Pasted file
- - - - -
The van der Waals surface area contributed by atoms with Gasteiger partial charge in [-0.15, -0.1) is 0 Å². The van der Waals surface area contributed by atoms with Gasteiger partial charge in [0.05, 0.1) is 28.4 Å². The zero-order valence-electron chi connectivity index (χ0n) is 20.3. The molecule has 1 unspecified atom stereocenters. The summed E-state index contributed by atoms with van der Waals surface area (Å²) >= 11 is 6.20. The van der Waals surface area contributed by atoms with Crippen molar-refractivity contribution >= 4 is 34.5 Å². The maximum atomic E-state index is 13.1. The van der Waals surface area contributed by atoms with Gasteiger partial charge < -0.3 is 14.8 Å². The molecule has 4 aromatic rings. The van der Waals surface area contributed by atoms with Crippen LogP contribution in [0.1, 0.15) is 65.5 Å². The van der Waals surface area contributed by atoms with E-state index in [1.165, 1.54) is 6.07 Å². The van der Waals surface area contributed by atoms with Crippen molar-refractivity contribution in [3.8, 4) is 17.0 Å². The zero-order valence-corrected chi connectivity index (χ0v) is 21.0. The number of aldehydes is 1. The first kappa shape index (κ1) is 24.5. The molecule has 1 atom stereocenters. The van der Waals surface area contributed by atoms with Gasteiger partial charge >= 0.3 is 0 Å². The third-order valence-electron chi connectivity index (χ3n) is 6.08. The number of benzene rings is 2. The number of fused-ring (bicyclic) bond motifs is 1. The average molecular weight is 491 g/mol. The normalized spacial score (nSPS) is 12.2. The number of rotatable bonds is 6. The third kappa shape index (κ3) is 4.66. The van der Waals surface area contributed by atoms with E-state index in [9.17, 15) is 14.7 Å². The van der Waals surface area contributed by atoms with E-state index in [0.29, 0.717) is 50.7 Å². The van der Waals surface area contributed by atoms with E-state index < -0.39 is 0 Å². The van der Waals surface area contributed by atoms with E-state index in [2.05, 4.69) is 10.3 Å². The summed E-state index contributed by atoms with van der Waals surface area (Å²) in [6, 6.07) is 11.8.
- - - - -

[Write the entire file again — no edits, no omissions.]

The van der Waals surface area contributed by atoms with Gasteiger partial charge in [-0.15, -0.1) is 0 Å². The van der Waals surface area contributed by atoms with Gasteiger partial charge in [0.05, 0.1) is 28.4 Å². The zero-order valence-electron chi connectivity index (χ0n) is 20.3. The molecule has 1 unspecified atom stereocenters. The summed E-state index contributed by atoms with van der Waals surface area (Å²) >= 11 is 6.20. The van der Waals surface area contributed by atoms with Crippen molar-refractivity contribution >= 4 is 34.5 Å². The maximum atomic E-state index is 13.1. The van der Waals surface area contributed by atoms with Gasteiger partial charge < -0.3 is 14.8 Å². The molecule has 4 aromatic rings. The van der Waals surface area contributed by atoms with Crippen LogP contribution in [0.1, 0.15) is 65.5 Å². The van der Waals surface area contributed by atoms with E-state index in [1.165, 1.54) is 6.07 Å². The van der Waals surface area contributed by atoms with Crippen molar-refractivity contribution in [3.8, 4) is 17.0 Å². The zero-order valence-corrected chi connectivity index (χ0v) is 21.0. The number of aldehydes is 1. The first kappa shape index (κ1) is 24.5. The molecule has 1 atom stereocenters. The van der Waals surface area contributed by atoms with Gasteiger partial charge >= 0.3 is 0 Å². The third-order valence-electron chi connectivity index (χ3n) is 6.08. The number of benzene rings is 2. The number of fused-ring (bicyclic) bond motifs is 1. The average molecular weight is 491 g/mol. The normalized spacial score (nSPS) is 12.2. The number of rotatable bonds is 6. The third kappa shape index (κ3) is 4.66. The van der Waals surface area contributed by atoms with E-state index in [9.17, 15) is 14.7 Å². The van der Waals surface area contributed by atoms with E-state index in [0.29, 0.717) is 50.7 Å². The van der Waals surface area contributed by atoms with E-state index < -0.39 is 0 Å². The van der Waals surface area contributed by atoms with E-state index in [2.05, 4.69) is 10.3 Å². The summed E-state index contributed by atoms with van der Waals surface area (Å²) in [6, 6.07) is 11.8.